“This research shows further evidence that we should leave the bugs alone because there may be a benefit to hosting them in the stomach”
Public release date: 5-May-2011
Administration of Helicobacter pylori DNA reduces symptoms, new research reveals pathway for future treatments
ANN ARBOR, Mich. — DNA from Helicobacter pylori, a common stomach bacteria, minimizes the effects of colitis in mice, according to a new study by University of Michigan Medical School scientists.
The study published in Gut this month was performed by a team of investigators assembled by senior author John Y. Kao, M.D. of the University of Michigan’s Division of Gastroenterology and assistant professor in U-M’s Department of Internal Medicine. The findings indicate that DNA from H. pylori significantly ameliorates the severity of colitis, say lead authors Jay Luther, M.D. and Stephanie Owyang, an undergraduate student on the team.
Colitis involves inflammation and swelling of the large intestine that leads to diarrhea and abdominal pain. Approximately 3.3 million people in the U.S. suffer from colitis.
More than half of the people in the world are infected with H. pylori, although only about 20 percent of U.S. residents have it. In the U.S., H. pylori infection is treated in patients with stomach ulcers or cancers with antibiotics, but the majority of infected individuals don’t notice they have it and may not develop ulcers or cancers. “This research shows further evidence that we should leave the bugs alone because there may be a benefit to hosting them in the stomach”, says Kao. “H pylori has co-existed with the human race for more than 50,000 years and although it is linked with peptic ulcer disease and stomach cancer, only a minority of infected patients will develop those complications,” says Luther, adding that less than 15 percent of H. pylori-infected patients develop peptic ulcer disease and less than 1 percent develop cancer.
The researchers aren’t advocating infecting people with H. pylori to treat colitis, but say this may indicated that those already carrying the bacteria should not be treated unless they develop symptoms. These findings also raise significant concerns about global vaccination against H. pylori.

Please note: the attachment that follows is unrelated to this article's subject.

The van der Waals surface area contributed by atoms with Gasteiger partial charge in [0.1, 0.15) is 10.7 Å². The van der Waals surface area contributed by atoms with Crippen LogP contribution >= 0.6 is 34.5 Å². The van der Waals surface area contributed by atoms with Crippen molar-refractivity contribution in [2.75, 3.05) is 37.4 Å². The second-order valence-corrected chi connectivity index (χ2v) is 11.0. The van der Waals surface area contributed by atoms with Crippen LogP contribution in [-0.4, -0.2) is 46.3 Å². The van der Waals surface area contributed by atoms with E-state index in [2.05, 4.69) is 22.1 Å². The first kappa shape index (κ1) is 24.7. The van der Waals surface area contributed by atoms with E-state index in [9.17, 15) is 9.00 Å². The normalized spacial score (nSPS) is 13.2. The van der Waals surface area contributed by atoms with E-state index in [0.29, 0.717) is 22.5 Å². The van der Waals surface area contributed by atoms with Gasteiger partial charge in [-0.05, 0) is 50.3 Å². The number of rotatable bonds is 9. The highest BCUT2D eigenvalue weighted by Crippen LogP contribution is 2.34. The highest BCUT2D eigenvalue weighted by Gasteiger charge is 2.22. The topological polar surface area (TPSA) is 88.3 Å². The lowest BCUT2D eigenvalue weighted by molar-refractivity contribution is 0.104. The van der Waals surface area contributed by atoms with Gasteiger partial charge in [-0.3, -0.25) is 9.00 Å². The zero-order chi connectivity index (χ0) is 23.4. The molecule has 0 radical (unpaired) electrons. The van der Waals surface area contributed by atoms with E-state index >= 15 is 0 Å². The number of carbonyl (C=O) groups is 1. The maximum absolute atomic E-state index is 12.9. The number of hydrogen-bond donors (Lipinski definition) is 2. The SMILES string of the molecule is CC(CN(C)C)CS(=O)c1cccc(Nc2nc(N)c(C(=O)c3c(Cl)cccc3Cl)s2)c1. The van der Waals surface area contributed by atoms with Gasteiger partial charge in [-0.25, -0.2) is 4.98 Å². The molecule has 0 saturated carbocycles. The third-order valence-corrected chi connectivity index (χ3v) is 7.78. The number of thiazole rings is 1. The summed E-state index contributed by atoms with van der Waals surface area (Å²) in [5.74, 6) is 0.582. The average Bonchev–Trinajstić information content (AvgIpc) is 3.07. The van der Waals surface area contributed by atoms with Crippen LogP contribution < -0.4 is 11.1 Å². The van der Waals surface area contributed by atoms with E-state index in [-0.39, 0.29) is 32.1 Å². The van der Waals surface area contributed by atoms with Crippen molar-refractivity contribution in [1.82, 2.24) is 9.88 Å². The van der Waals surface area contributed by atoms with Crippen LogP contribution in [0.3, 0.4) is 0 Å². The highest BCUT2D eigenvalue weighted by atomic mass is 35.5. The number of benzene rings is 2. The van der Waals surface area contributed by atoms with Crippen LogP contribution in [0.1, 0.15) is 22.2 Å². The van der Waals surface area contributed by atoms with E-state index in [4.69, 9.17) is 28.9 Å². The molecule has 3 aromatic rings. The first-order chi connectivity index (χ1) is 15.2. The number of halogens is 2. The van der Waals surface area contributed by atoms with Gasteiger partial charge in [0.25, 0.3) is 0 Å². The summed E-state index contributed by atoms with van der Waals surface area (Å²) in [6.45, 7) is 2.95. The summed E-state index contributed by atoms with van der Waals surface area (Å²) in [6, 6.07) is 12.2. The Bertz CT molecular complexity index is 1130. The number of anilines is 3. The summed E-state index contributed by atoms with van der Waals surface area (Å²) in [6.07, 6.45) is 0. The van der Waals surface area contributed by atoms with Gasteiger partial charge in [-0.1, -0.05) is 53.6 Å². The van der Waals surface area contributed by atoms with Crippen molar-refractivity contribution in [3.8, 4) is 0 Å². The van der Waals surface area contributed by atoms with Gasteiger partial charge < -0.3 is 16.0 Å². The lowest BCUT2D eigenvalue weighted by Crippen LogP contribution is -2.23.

“This bug could be good for you, and we need to understand better what it does,” says Owyang.
The H. pylori infection is more commonly found in developing countries or those with poor sanitation, where colitis, Salmonella and inflammatory bowel diseases are less common. Most people contract H. pylori in their first seven years of life, most commonly through an oral-fecal route.
In the study, researchers found that H. pylori DNA is uniquely immunosuppressive containing high numbers of sequences known to inhibit inflammation. They isolated the DNA from both H. pylori and
another bacterium, E. coli, for further comparison. They found that mice receiving H. pylori DNA displayed less weight loss, less bleeding and greater stool consistency compared with mice infected with E coli DNA.
“With one dose, there was a significant difference in the bleeding and inflammation in the colon,” says Luther. “However, further study is needed to define other potential protective measures that H. pylori may provide and its safety as a treatment in patients.”
In previous research, U-M gastroenterologists also found that H. pylori reduced the severity of inflammation of the colon caused by Salmonella in mice.
“It is amazing that the bacterial DNA not only directs the biological behavior of the bacteria, but also has a significant influence on gut immunity of the host. This information might have important implications down the line in our understanding of disease manifestation,” says Owyang.